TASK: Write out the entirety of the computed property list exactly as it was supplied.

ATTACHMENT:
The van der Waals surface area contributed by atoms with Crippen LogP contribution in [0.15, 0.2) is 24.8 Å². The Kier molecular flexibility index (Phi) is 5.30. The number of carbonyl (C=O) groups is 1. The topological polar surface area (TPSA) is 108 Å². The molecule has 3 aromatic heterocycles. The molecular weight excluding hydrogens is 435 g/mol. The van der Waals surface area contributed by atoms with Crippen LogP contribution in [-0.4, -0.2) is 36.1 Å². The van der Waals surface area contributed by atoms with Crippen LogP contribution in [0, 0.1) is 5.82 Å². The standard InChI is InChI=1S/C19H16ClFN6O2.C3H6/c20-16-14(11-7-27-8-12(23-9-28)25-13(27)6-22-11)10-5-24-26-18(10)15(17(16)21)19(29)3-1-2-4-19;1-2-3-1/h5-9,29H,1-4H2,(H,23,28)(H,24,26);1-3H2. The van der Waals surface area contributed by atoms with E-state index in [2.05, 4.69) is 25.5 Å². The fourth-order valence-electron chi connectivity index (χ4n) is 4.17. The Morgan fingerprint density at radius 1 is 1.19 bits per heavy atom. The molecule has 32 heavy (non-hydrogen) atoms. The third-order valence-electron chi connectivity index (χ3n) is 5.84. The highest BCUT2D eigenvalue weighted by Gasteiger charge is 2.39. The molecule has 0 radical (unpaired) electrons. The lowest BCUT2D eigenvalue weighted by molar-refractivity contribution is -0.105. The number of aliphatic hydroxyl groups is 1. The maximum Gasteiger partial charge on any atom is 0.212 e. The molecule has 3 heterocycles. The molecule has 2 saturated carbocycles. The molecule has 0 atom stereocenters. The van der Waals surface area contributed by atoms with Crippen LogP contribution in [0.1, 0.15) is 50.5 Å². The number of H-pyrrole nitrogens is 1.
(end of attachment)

The van der Waals surface area contributed by atoms with Crippen LogP contribution in [0.15, 0.2) is 24.8 Å². The Kier molecular flexibility index (Phi) is 5.30. The number of carbonyl (C=O) groups is 1. The topological polar surface area (TPSA) is 108 Å². The molecule has 3 aromatic heterocycles. The molecular weight excluding hydrogens is 435 g/mol. The van der Waals surface area contributed by atoms with Crippen LogP contribution in [-0.4, -0.2) is 36.1 Å². The van der Waals surface area contributed by atoms with Crippen LogP contribution in [0, 0.1) is 5.82 Å². The standard InChI is InChI=1S/C19H16ClFN6O2.C3H6/c20-16-14(11-7-27-8-12(23-9-28)25-13(27)6-22-11)10-5-24-26-18(10)15(17(16)21)19(29)3-1-2-4-19;1-2-3-1/h5-9,29H,1-4H2,(H,23,28)(H,24,26);1-3H2. The van der Waals surface area contributed by atoms with E-state index in [2.05, 4.69) is 25.5 Å². The fourth-order valence-electron chi connectivity index (χ4n) is 4.17. The Morgan fingerprint density at radius 1 is 1.19 bits per heavy atom. The molecule has 32 heavy (non-hydrogen) atoms. The third-order valence-electron chi connectivity index (χ3n) is 5.84. The highest BCUT2D eigenvalue weighted by Gasteiger charge is 2.39. The molecule has 0 radical (unpaired) electrons. The lowest BCUT2D eigenvalue weighted by molar-refractivity contribution is -0.105. The number of aliphatic hydroxyl groups is 1. The maximum Gasteiger partial charge on any atom is 0.212 e. The molecule has 3 heterocycles. The molecule has 2 saturated carbocycles. The molecule has 0 atom stereocenters. The van der Waals surface area contributed by atoms with Crippen LogP contribution in [0.1, 0.15) is 50.5 Å². The number of H-pyrrole nitrogens is 1.